And I’m not sure that comes as a complete surprise. There’s something about the way Climate Change advocates have conducted themselves lately that has caused many people to wonder if they really knew what they were talking about.

About a week ago, Al Gore, former VP, Nobel Prize winner for his Climate Change work and owner of an Academy Award for the grand-daddy of all environmental films “An Inconvenient Truth” appeared on NBC’s “The Tonight Show” with Conan O’Brien. Here’s a snippet…

Let’s take the misinformation in order here…

“Geo-Thermal Energy is a relatively new solution to our energy problems.”

Actually, in places like Iceland, it’s been in use for more than 300 years. And the ground source heat pump was invented more than 100 years ago.

"Two kilometres or more down there are these incredibly hot rocks.”

Geo-Thermal energy can be accessed by drilling as little as 75 and at most 300 feet. And if you want to get to the “really hot rocks”, you’ve actually got to go down about 3000 kilometres.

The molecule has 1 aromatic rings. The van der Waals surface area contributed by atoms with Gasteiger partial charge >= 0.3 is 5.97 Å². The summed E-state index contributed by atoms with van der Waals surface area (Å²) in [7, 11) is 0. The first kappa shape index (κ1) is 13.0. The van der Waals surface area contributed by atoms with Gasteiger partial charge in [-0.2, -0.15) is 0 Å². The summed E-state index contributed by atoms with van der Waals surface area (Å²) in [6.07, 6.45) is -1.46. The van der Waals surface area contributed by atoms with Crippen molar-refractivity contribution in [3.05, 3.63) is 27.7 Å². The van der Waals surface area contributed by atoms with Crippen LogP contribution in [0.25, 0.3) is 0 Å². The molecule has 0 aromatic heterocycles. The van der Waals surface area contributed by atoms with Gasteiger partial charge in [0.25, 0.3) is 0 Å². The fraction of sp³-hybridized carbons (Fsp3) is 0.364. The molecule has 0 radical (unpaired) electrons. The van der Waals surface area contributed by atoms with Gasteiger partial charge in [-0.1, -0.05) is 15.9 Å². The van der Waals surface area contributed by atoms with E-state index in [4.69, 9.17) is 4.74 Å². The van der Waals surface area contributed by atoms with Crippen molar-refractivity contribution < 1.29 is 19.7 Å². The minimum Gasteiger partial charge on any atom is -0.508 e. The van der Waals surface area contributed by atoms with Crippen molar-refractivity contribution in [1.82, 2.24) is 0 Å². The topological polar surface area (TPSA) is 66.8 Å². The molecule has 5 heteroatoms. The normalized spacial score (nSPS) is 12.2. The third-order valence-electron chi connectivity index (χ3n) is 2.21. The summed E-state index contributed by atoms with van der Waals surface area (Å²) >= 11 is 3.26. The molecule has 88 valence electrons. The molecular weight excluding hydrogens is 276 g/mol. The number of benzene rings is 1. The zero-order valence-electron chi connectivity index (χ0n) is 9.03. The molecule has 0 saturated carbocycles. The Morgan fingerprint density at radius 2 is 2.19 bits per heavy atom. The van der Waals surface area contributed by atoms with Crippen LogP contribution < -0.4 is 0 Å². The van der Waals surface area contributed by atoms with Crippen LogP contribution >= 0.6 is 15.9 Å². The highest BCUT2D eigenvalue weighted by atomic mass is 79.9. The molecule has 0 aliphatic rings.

“The Earth is extremely hot, several million degrees.”

Well, nobody’s been down there with a thermometer yet, but best estimates from bouncing sound waves off the center of the planet say the temperature is probably around 5000 degrees Centigrade.

“We have a 35,000 year supply of energy just from Geo-Thermal.”

Actually, since Geo-Thermal energy is stored energy from the Sun, it’ll last as long as the Sun does.

“They’ve figured out how to do the drilling with new drill bits that don’t melt in that heat.”

At 300 feet, you’re looking at a ground temperature of around 200 degrees. Hot for us, but not damaging to most metals. The metal with the highest melting point is Tungsten, which begins to liquefy at 3410 degrees Celsius and that’s been in common usage since the 18th Century.

“Deeper than we’ve ever drilled before.”

BP has one oil well in the Gulf of Mexico that is already 5 km deeper than the hole Al wants to drill.